Friday, September 29, 2006

The Titan Poker Promotional Shuffle

Here's something I admire: a poker site that's willing to try things in an effort to discover a new magic formula for commercial success. I'm going to have to give it up for Titan Poker ( in tonight's post, not that I spend a whole lot of time on the site. Nonetheless, they're giving it the old college shot, coming up with several new promotional ideas that, while they might not work out, are at least interesting concepts.

The most interesting is Titan's new "Million Dollar Sit 'N' Go." It's one of those everyman's-dream ideas, wherein the first 20 players that make three consecutiive final tables (out of a list of mostly $10 and $20-entry events), win one of 20 seats into this million-dollar giveaway. I like it, as a marketing concept. It's the dangling of big cash for a very modest investment, and it comes with something that a lot of promotional ideas overlook... the inexpensive escape clause. If you play a few and don't make a run or get hooked on the concept, then, hey --- stop playing!

Titan's also the first of the iPoker skins to announce an improvement in what we can presume to be the basic iPoker tournament structure --- they (iPoker) have now increased the starting chip stacks in their tourneys from 1,000 to 1,500 chips. In light of the million-dollar promotion, this iPoker change couldn't come at a better time. The worst surface drawback to giving the million-dollar baby a whirl was iPoker's sucky structure --- with shallow starting chip stacks and rapidly increasing blinds (among the worst in the biz), these things have always been crapshoots.

And that's another reason Titan deserves a positive mention. After all, being tied to iPoker has always mean that they've had to try to make a silk purse out of the proverbial sow's ear of all poker-software backbones. The iPoker software has always been clunky, counter-intuitive to the user, and let's not forget an issue we reported on a few months back wherein it was discovered that the system passwords for the users were being stored as plain text, rather than in an encrypted fashion. iPoker responded to the hullabaloo by declaring that it was only the play-money password that was uncrypted, but that was clearly b.s. --- no site requires separate passwords for play-vs.-real money use. In any event, iPoker did go ahead and rectify the situation, showing that, yeah, they do read the press clippings. So your passwords are safe, now.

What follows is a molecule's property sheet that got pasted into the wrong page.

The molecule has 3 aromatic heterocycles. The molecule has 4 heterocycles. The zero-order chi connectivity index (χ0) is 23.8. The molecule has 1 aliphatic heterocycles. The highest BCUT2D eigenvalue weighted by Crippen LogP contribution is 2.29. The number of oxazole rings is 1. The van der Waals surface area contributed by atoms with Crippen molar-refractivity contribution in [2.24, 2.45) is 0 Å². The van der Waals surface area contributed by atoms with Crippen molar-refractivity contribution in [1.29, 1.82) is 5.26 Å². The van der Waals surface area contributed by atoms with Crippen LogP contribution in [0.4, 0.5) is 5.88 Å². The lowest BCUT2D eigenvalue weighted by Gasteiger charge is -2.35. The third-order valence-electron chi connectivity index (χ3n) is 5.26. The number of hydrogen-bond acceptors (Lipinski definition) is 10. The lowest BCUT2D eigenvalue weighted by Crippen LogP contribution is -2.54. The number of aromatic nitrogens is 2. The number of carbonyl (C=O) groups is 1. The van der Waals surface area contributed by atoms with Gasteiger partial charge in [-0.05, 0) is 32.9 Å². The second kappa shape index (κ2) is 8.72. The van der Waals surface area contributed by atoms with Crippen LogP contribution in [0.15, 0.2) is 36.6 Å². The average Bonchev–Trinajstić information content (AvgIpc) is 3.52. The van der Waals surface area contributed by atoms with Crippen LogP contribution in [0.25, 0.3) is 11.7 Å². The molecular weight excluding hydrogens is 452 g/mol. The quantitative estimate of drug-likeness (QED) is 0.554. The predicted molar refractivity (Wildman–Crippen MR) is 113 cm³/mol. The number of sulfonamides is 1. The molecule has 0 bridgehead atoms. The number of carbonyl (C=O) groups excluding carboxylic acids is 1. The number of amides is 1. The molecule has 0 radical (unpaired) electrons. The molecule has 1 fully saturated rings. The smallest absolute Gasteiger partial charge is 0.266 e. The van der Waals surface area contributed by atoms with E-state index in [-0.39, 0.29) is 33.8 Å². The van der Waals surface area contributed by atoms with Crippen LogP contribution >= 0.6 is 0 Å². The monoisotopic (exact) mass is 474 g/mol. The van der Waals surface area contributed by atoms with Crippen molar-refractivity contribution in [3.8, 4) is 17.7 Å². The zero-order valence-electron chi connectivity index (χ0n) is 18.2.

But it hasn't been all roses for Titan either. There was a situation a few months back where a person qualified as a winner of the iPoker "Rio Sit-'N'-Go Jackpot" promotion, and was denied a sizeable payday on very questionable "collusion" grounds. That one was a judgment call, but I'm not aware that iPoker ot the sponsoring skin (I believe it was Titan), ever made a clarifying statement on the matter. And as I said, I believe it was a Titan player, though it might also have been a Noble or CD Poker player; I disremember the details and am disinclined to look. In the larger sense, it didn't matter --- it threw a cloud over the whole "Jackpot" program.

Another example was that laughable $500,000,000 million freeroll or whatever it was --- where all that money was yours, if you hit a royal flush at the final table. Not only were the odds extreme, but for me that promotion ran into that ephemeral wall where we trust the honesty of the online game. While it's easy enough for someone like iPoker (with contributions from the skins), to purchase a Lloyd's of London-style insurance policy based on the risk, it's also easy to imagine a server failure if the table cards happened to produce that improbable royal flush. I don't believe that such a thing would have happened, but the ridiculously high stakes would have at least created the incentive. Reality? No. But dark fears are a very real part of the online game, even for those who have been around for a while and know what's what. The fear of the unknown, the sense of the detachment --- these are all parts of the human psyche.

Those facets of human nature made for a bad fit with that marketing concept; it was one of those 6-sigma things where the outliers were just too high. I looked at the promotion, decided I didn't need to chase dreams quite that wild, and wandered elsewhere. I'm guessing other players did the same: after the initial appearwnce of the press releases on those sites that just grab any poker-newsy info, it faded rapidly from sight.

And that's where the current concept succeeds. It's much more believable, is far easier to quantify as you try your luck, and might just attract a few new or returning players, despite the weight of the iPoker yoke.

At the least, it got my interest.

1 comment:

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